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Why Divorce Calls Children's Existence into Question
Why Divorce Calls Children's Existence into Question

Two years ago was the 25th anniversary of one of the most epic movies of all time. Every American not in a coma or an Amish community has seen Steven Spielberg's Back to the Future, and if they haven't, they can easily catch it on television, as TBS and TNT seem to rerun it every few hours.

The last time I caught a rerun of the 1985 science-fiction adventure, instead of switching the channel, I lingered and watched. I realized that the 25th anniversary was significant because Doc (Christopher Lloyd) had planned to travel 25 years into the future—to 2010—before those pesky Libyan plutonium dealers opened fire in the mall parking lot, sending Marty (Michael J. Fox) speeding off in the DeLorean back to the year 1955.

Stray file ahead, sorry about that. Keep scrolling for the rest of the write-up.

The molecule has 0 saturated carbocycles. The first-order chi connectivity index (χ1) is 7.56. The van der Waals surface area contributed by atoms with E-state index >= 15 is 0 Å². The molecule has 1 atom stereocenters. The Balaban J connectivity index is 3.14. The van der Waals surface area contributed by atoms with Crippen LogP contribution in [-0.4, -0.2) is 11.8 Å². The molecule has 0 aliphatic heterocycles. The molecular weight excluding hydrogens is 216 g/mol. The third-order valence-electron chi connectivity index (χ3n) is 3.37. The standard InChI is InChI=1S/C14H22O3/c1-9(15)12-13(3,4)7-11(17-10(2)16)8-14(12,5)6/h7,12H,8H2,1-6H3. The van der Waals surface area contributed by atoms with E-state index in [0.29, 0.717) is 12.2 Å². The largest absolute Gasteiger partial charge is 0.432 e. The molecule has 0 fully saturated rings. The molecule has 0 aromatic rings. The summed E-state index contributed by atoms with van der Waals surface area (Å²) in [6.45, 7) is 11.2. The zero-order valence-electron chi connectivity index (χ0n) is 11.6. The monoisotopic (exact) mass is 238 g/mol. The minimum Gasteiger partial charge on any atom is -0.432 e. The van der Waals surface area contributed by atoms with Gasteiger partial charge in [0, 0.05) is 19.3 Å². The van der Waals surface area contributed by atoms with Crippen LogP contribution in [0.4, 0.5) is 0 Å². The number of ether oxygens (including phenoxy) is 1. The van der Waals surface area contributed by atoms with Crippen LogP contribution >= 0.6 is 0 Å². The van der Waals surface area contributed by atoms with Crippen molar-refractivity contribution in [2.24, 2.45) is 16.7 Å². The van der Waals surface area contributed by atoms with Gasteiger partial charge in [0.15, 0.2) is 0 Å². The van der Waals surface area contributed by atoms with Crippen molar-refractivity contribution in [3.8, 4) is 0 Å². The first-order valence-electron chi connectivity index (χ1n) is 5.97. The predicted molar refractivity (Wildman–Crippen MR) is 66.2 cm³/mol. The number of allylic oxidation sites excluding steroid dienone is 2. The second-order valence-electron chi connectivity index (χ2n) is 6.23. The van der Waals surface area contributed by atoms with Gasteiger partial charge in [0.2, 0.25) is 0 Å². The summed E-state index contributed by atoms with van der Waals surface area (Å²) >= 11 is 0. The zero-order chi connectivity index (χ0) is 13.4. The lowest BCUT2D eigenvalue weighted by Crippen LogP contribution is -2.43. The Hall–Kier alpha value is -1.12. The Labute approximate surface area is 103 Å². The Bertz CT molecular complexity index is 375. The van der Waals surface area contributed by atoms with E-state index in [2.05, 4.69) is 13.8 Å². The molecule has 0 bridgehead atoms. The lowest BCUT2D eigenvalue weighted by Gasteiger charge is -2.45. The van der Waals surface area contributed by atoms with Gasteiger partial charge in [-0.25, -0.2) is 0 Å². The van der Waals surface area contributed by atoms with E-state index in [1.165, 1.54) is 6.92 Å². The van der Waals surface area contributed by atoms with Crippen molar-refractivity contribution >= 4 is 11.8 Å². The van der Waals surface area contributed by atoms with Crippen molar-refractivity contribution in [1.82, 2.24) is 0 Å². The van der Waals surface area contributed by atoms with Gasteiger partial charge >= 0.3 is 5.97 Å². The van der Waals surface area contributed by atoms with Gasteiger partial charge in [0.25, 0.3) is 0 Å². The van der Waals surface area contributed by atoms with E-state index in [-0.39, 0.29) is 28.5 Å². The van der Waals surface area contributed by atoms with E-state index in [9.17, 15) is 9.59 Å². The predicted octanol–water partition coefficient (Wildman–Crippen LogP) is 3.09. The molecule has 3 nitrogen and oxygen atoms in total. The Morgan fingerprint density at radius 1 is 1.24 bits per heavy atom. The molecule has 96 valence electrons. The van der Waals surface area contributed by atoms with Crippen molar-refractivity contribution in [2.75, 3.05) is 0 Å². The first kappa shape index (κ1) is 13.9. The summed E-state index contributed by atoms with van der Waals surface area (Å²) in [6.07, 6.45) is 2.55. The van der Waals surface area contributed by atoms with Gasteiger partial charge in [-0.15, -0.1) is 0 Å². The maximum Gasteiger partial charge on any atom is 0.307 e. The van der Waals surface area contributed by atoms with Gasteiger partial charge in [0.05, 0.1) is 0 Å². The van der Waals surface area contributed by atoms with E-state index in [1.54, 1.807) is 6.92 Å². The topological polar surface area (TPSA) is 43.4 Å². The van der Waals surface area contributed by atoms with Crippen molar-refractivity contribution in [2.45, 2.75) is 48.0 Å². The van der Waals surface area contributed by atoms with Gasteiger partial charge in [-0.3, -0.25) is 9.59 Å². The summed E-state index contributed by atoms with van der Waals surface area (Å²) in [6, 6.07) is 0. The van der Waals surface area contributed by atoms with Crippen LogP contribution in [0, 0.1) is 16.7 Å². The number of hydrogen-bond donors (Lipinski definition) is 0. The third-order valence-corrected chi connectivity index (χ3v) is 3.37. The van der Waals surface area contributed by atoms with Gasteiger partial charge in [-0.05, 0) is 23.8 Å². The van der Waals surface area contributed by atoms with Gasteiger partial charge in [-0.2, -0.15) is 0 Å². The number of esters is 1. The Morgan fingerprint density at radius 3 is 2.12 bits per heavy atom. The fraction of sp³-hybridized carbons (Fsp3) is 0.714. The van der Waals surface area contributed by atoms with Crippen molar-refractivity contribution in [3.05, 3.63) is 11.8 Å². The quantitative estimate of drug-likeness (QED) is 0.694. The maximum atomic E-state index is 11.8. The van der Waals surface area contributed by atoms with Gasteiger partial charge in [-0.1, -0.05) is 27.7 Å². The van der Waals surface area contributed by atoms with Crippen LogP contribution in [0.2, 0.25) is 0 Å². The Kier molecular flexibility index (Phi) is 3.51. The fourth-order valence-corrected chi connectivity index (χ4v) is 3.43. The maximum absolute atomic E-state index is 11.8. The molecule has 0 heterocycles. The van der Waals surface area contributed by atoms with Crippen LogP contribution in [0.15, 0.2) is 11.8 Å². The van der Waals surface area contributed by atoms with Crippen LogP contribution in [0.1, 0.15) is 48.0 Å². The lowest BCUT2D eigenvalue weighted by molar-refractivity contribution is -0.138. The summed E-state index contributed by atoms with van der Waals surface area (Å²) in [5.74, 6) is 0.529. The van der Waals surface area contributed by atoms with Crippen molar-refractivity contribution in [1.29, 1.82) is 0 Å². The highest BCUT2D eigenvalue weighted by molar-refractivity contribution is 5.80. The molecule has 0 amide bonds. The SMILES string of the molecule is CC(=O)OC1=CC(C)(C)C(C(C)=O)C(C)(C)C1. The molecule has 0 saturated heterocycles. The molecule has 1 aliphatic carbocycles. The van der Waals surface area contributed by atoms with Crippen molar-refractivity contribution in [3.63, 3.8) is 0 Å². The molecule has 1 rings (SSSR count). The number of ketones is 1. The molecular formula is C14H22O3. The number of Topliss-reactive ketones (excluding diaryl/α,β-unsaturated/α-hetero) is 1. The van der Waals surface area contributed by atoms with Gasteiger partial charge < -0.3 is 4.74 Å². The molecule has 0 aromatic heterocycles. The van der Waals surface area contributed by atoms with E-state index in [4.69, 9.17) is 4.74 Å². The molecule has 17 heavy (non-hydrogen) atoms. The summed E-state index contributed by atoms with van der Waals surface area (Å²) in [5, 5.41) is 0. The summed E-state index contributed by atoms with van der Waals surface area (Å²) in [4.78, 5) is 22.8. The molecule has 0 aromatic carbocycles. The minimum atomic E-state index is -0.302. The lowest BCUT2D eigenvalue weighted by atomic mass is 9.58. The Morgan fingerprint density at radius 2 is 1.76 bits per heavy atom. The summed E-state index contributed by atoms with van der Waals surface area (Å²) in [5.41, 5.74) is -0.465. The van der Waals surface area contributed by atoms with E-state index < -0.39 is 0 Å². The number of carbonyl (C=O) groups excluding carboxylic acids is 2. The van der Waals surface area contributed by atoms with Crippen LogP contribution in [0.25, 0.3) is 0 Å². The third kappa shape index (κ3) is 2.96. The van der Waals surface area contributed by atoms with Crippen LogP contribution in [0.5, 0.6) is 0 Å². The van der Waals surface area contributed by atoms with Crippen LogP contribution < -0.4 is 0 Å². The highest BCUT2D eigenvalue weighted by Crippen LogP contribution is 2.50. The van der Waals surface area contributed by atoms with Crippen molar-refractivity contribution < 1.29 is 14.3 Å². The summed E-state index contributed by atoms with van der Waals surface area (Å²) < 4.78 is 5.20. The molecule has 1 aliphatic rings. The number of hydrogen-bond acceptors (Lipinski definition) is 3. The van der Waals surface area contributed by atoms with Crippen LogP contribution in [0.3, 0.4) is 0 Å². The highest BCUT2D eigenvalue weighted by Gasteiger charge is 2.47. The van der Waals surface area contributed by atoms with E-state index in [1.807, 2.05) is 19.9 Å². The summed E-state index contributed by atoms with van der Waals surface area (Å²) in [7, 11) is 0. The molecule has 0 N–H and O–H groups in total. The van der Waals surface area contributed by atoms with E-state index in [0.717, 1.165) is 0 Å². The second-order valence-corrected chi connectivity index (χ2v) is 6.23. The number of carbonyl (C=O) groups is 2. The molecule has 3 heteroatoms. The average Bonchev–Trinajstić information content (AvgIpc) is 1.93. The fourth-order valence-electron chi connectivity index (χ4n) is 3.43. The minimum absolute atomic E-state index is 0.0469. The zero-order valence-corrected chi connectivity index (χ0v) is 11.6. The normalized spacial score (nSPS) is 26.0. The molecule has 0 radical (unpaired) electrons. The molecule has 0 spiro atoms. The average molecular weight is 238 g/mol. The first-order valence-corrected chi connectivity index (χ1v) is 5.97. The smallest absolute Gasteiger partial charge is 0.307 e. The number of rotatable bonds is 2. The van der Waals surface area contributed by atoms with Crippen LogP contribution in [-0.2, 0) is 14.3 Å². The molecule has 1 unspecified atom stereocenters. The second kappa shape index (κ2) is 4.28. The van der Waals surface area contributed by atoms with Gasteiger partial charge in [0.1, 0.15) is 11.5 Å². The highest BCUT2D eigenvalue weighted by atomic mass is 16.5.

Once he arrives in 1955, Marty has to make his way "back to the future," and must avoid any contact with any person to avoid irrevocably altering the future in a single encounter. But it just so happens that Marty has already befriended his dad and, oddly, has become his mom's crush.

When Marty explains this to Doc, he asks to see the 1985 family photo Marty carries with him. Examining it, Doc points out that Marty's oldest brother is already disappearing from the photo. Now that Marty's mother has a crush on Marty and not on George (his father), his brother is being erased from existence. Marty must do all he can to make sure his parents fall in love in 1955 so that he might not disappear from 1985.

A Frightening Analogy

I had seen these scenes dozens of times before they solidified as a frightening analogy for my own family's story. Just months before my own wedding, I sat with my mom in the living room of the home I had grown up in, as she explained that divorce was the next exit on the highway of our ...

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Why Divorce Calls Children's Existence into Question
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July/August 2012

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